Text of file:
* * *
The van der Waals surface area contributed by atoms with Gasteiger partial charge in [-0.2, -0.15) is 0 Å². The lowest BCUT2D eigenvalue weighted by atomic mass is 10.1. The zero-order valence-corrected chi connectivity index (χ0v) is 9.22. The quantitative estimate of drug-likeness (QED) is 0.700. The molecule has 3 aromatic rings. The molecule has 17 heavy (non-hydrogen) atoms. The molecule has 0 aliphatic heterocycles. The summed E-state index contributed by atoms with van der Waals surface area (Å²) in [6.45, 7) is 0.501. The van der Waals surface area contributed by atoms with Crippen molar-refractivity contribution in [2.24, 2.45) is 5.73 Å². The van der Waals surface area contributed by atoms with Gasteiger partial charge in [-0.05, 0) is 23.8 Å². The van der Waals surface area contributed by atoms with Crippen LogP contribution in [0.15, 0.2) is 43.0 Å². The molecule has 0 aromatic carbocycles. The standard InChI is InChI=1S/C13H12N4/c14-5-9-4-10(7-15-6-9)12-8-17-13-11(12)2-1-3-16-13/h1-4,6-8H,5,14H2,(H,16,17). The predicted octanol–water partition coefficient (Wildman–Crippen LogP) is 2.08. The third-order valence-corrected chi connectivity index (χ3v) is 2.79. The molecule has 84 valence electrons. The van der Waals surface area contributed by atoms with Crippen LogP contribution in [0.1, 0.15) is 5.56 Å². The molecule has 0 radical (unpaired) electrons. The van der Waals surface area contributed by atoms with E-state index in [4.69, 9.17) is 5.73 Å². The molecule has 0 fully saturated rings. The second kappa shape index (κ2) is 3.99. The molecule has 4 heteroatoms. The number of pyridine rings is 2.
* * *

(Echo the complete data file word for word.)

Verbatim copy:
The van der Waals surface area contributed by atoms with Gasteiger partial charge in [-0.2, -0.15) is 0 Å². The lowest BCUT2D eigenvalue weighted by atomic mass is 10.1. The zero-order valence-corrected chi connectivity index (χ0v) is 9.22. The quantitative estimate of drug-likeness (QED) is 0.700. The molecule has 3 aromatic rings. The molecule has 17 heavy (non-hydrogen) atoms. The molecule has 0 aliphatic heterocycles. The summed E-state index contributed by atoms with van der Waals surface area (Å²) in [6.45, 7) is 0.501. The van der Waals surface area contributed by atoms with Crippen molar-refractivity contribution in [2.24, 2.45) is 5.73 Å². The van der Waals surface area contributed by atoms with Gasteiger partial charge in [-0.05, 0) is 23.8 Å². The van der Waals surface area contributed by atoms with Crippen LogP contribution in [0.15, 0.2) is 43.0 Å². The molecule has 0 aromatic carbocycles. The standard InChI is InChI=1S/C13H12N4/c14-5-9-4-10(7-15-6-9)12-8-17-13-11(12)2-1-3-16-13/h1-4,6-8H,5,14H2,(H,16,17). The predicted octanol–water partition coefficient (Wildman–Crippen LogP) is 2.08. The third-order valence-corrected chi connectivity index (χ3v) is 2.79. The molecule has 84 valence electrons. The van der Waals surface area contributed by atoms with Crippen LogP contribution in [0.1, 0.15) is 5.56 Å². The molecule has 0 radical (unpaired) electrons. The van der Waals surface area contributed by atoms with E-state index in [4.69, 9.17) is 5.73 Å². The molecule has 0 fully saturated rings. The second kappa shape index (κ2) is 3.99. The molecule has 4 heteroatoms. The number of pyridine rings is 2.